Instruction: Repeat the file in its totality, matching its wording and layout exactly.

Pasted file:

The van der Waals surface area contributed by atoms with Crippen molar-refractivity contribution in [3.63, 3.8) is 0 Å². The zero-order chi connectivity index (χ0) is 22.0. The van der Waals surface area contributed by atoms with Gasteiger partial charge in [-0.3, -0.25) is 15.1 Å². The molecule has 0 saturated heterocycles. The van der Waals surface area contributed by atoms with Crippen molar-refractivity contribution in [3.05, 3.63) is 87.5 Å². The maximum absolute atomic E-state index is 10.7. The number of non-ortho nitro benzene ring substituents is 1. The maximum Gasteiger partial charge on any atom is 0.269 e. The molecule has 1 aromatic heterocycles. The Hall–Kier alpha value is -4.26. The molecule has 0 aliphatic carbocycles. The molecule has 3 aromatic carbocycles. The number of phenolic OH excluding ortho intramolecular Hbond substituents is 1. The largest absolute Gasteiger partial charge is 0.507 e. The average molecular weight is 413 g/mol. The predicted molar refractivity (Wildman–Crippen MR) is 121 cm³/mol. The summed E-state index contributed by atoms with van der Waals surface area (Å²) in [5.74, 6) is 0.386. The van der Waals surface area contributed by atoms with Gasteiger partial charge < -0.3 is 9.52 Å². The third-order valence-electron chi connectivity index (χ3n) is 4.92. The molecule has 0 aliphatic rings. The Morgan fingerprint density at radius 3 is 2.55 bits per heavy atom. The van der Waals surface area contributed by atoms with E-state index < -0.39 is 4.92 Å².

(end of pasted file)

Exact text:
The van der Waals surface area contributed by atoms with Crippen molar-refractivity contribution in [3.63, 3.8) is 0 Å². The zero-order chi connectivity index (χ0) is 22.0. The van der Waals surface area contributed by atoms with Gasteiger partial charge in [-0.3, -0.25) is 15.1 Å². The molecule has 0 saturated heterocycles. The van der Waals surface area contributed by atoms with Crippen molar-refractivity contribution in [3.05, 3.63) is 87.5 Å². The maximum absolute atomic E-state index is 10.7. The number of non-ortho nitro benzene ring substituents is 1. The maximum Gasteiger partial charge on any atom is 0.269 e. The molecule has 1 aromatic heterocycles. The Hall–Kier alpha value is -4.26. The molecule has 0 aliphatic carbocycles. The molecule has 3 aromatic carbocycles. The number of phenolic OH excluding ortho intramolecular Hbond substituents is 1. The largest absolute Gasteiger partial charge is 0.507 e. The average molecular weight is 413 g/mol. The predicted molar refractivity (Wildman–Crippen MR) is 121 cm³/mol. The summed E-state index contributed by atoms with van der Waals surface area (Å²) in [5.74, 6) is 0.386. The van der Waals surface area contributed by atoms with Gasteiger partial charge < -0.3 is 9.52 Å². The third-order valence-electron chi connectivity index (χ3n) is 4.92. The molecule has 0 aliphatic rings. The Morgan fingerprint density at radius 3 is 2.55 bits per heavy atom. The van der Waals surface area contributed by atoms with E-state index < -0.39 is 4.92 Å².